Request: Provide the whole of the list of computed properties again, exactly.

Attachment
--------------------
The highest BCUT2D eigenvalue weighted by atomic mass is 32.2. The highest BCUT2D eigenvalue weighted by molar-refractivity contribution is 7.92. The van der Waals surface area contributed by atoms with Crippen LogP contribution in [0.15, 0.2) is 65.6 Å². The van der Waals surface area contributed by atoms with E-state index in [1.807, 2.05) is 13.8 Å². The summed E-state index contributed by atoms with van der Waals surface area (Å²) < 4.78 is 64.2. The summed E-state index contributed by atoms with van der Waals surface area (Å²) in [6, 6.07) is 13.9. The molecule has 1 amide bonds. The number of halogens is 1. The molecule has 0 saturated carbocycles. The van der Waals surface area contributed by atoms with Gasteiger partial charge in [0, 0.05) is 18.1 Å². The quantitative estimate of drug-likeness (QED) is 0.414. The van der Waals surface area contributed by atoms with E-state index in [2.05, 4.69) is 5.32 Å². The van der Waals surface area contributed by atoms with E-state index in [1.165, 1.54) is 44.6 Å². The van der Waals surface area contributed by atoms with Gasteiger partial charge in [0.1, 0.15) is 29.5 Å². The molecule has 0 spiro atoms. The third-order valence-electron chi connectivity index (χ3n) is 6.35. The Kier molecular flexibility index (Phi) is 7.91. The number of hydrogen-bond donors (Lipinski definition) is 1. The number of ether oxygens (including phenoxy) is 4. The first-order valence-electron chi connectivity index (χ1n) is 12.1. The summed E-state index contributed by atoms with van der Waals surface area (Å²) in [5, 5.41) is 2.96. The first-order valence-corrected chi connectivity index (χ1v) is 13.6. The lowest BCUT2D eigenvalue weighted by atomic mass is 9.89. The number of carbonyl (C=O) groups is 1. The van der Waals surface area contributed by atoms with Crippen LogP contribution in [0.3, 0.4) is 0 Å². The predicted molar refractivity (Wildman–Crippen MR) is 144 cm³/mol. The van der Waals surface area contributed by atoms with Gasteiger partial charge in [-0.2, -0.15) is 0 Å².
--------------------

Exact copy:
The highest BCUT2D eigenvalue weighted by atomic mass is 32.2. The highest BCUT2D eigenvalue weighted by molar-refractivity contribution is 7.92. The van der Waals surface area contributed by atoms with Crippen LogP contribution in [0.15, 0.2) is 65.6 Å². The van der Waals surface area contributed by atoms with E-state index in [1.807, 2.05) is 13.8 Å². The summed E-state index contributed by atoms with van der Waals surface area (Å²) < 4.78 is 64.2. The summed E-state index contributed by atoms with van der Waals surface area (Å²) in [6, 6.07) is 13.9. The molecule has 1 amide bonds. The number of halogens is 1. The molecule has 0 saturated carbocycles. The van der Waals surface area contributed by atoms with Gasteiger partial charge in [0, 0.05) is 18.1 Å². The quantitative estimate of drug-likeness (QED) is 0.414. The van der Waals surface area contributed by atoms with E-state index in [2.05, 4.69) is 5.32 Å². The van der Waals surface area contributed by atoms with E-state index in [1.165, 1.54) is 44.6 Å². The van der Waals surface area contributed by atoms with Gasteiger partial charge in [0.1, 0.15) is 29.5 Å². The molecule has 0 spiro atoms. The third-order valence-electron chi connectivity index (χ3n) is 6.35. The Kier molecular flexibility index (Phi) is 7.91. The number of hydrogen-bond donors (Lipinski definition) is 1. The number of ether oxygens (including phenoxy) is 4. The first-order valence-electron chi connectivity index (χ1n) is 12.1. The summed E-state index contributed by atoms with van der Waals surface area (Å²) in [5, 5.41) is 2.96. The first-order valence-corrected chi connectivity index (χ1v) is 13.6. The lowest BCUT2D eigenvalue weighted by atomic mass is 9.89. The number of carbonyl (C=O) groups is 1. The van der Waals surface area contributed by atoms with Crippen LogP contribution in [0.3, 0.4) is 0 Å². The predicted molar refractivity (Wildman–Crippen MR) is 144 cm³/mol. The van der Waals surface area contributed by atoms with Gasteiger partial charge in [-0.2, -0.15) is 0 Å².